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Sept. 15 — The tort of invasion of privacy via appropriation of name or likeness is an actionable cause of action against a Twitter Inc. user whose “handle” or username contained the name of the person the user purported to be, the U.S. District Court for the District of New Hampshire held Sept. 14.
Judge Steven J. McAuliffe said leveraging a name and reputation to give fake “confessions” a false credibility was actionable conduct even absent any desire for specific financial gain.
The decision shows that impersonating people on social media may have real legal consequences, even if they are public figures, if the impersonation has malicious intent.
The New Hampshire tort of invasion of privacy by misappropriation of name or likeness protects “the interest of the individual in the exclusive use of his own identity, in so far as it is represented by his name or likeness, and in so far as the use may be of benefit to him or to others,” the court said, citing Remsburg v. Docusearch Inc., 149 N.H. 148 (N.H. 2003).
Plaintiff June White is the mother of Ultimate Fighting Championship president Dana White, about whom she has written an unauthorized biography. Using a variety of Internet pseudonyms and platforms and claiming to know her personally, defendant Cynthia Ortiz posted extensive derogatory information about White, accusing her of being a bad mother with no relationship with her children and of being mentally ill. Ortiz also used the Twitter handle @RealJuneWhite to post statements, purportedly by White, apologizing for her book and saying its contents weren't true.
White brought claims against Ortiz for invasion of privacy by appropriation of name, defamation and libel per se. Ortiz moved to dismiss the claims, arguing that her posts were protected by the First Amendment and that she didn't benefit financially from her appropriation of White's name.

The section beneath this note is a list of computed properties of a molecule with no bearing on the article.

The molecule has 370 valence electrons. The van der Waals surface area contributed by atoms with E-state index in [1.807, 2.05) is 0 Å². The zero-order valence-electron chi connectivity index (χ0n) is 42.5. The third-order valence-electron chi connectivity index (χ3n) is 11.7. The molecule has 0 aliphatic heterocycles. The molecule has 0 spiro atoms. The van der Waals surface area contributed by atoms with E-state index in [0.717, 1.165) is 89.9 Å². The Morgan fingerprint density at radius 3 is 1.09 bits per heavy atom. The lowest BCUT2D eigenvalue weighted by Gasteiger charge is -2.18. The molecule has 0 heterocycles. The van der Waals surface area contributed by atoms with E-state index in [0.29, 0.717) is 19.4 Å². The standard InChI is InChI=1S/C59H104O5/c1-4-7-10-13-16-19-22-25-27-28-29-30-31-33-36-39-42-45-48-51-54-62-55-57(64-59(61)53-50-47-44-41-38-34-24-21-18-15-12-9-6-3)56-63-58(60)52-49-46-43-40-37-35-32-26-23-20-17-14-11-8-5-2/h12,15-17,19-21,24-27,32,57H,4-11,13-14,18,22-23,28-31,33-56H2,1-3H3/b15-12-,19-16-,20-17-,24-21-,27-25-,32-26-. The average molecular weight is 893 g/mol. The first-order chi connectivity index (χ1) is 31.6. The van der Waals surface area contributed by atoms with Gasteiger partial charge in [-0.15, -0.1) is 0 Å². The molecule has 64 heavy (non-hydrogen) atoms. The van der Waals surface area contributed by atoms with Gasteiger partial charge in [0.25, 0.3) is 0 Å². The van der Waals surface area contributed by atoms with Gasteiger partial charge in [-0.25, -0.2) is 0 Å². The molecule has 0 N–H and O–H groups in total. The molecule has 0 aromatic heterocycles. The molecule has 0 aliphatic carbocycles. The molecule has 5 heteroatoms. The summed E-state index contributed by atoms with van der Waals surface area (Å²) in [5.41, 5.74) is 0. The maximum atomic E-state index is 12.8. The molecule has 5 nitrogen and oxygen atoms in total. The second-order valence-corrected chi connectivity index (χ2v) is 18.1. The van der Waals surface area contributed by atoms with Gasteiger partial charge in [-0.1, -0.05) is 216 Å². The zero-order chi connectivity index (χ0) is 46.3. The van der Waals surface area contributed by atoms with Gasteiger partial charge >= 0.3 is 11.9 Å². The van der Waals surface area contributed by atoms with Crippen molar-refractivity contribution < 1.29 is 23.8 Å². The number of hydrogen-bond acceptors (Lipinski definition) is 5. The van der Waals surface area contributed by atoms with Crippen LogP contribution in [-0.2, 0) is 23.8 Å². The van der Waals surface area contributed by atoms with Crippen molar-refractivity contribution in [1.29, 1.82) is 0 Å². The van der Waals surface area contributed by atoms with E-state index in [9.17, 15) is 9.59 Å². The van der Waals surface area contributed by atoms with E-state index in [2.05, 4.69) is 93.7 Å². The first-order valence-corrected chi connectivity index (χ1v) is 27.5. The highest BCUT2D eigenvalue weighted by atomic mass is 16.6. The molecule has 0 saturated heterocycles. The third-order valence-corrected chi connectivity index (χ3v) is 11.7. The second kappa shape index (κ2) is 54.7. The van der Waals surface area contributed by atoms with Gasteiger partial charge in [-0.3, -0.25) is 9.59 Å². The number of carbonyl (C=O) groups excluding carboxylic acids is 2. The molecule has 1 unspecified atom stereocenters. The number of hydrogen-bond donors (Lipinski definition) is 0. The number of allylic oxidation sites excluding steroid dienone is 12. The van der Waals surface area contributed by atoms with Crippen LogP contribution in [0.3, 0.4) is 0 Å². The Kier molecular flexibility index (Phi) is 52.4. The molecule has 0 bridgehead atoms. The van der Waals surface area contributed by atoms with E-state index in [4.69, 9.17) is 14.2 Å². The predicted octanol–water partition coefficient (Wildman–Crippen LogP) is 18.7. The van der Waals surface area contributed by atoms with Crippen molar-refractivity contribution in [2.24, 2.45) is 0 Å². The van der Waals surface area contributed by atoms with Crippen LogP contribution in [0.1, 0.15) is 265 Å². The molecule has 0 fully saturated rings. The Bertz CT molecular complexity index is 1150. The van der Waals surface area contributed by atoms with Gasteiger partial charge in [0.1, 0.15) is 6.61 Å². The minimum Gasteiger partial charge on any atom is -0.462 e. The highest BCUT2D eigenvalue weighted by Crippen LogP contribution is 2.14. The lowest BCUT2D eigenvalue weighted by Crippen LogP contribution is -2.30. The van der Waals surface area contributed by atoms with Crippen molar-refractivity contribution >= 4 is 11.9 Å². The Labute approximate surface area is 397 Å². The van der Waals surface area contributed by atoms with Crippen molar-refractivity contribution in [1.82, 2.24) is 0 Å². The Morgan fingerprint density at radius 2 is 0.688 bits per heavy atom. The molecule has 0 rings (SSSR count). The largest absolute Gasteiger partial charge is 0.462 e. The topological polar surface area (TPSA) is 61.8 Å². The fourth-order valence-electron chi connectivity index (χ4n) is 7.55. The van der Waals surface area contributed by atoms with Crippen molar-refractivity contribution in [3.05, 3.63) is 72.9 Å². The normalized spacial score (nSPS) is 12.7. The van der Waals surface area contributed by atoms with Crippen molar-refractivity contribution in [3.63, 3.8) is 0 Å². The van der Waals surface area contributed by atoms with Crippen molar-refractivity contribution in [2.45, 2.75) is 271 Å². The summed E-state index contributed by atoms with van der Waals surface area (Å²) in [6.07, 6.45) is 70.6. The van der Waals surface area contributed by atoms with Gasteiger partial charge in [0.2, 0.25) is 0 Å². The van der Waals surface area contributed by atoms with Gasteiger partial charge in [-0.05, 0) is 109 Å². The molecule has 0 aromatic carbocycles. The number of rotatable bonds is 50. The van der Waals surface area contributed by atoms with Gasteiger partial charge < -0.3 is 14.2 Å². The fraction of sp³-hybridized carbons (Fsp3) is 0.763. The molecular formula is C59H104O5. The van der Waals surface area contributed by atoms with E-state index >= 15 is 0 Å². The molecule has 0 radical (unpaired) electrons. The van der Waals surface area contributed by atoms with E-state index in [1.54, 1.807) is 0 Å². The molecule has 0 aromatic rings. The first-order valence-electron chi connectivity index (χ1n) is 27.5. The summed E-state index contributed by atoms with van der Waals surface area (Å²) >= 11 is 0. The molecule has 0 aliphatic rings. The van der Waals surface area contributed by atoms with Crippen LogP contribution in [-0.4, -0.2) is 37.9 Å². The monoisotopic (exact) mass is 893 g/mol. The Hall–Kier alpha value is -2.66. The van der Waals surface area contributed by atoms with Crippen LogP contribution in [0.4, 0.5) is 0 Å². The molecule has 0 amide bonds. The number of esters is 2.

White stated a claim for appropriation of likeness or name, the court found, because the appropriation gave her posts credibility. “Absent the use of White’s name in association with those statements, Ortiz would likely have been seen as simply another crank publishing incendiary, derogatory, and demeaning comments on Twitter,” the court said. “But, by appropriating White’s name (and the credibility and notoriety associated with that name), Ortiz added weight and validity to her posts.”
That credibility, the court said, furthered Ortiz's goals of defrauding the public, depressing her book sales and ruining her reputation.
Ortiz argued that the use of “Real” in a Twitter handle signals the possibility of impersonation, but the court noted numerous famous individuals, including presidential candidate Donald Trump, use “Real” in their Twitter names, presumably because their name standing alone is already in use.
The court also found that even if White is a limited purpose public figure, as Ortiz argued, the statements she alleged were made with malice, i.e. reckless disregard to their falsity. However, the extensive attachments she attached to her complaint didn't identify with specificity which statements she was suing over, in addition to 11 statements specifically named in the complaint. The court order White to amend her complaint to identify the allegedly defamatory statements with specificity.
Shaheen & Gordon represented Ortiz. White represented herself.
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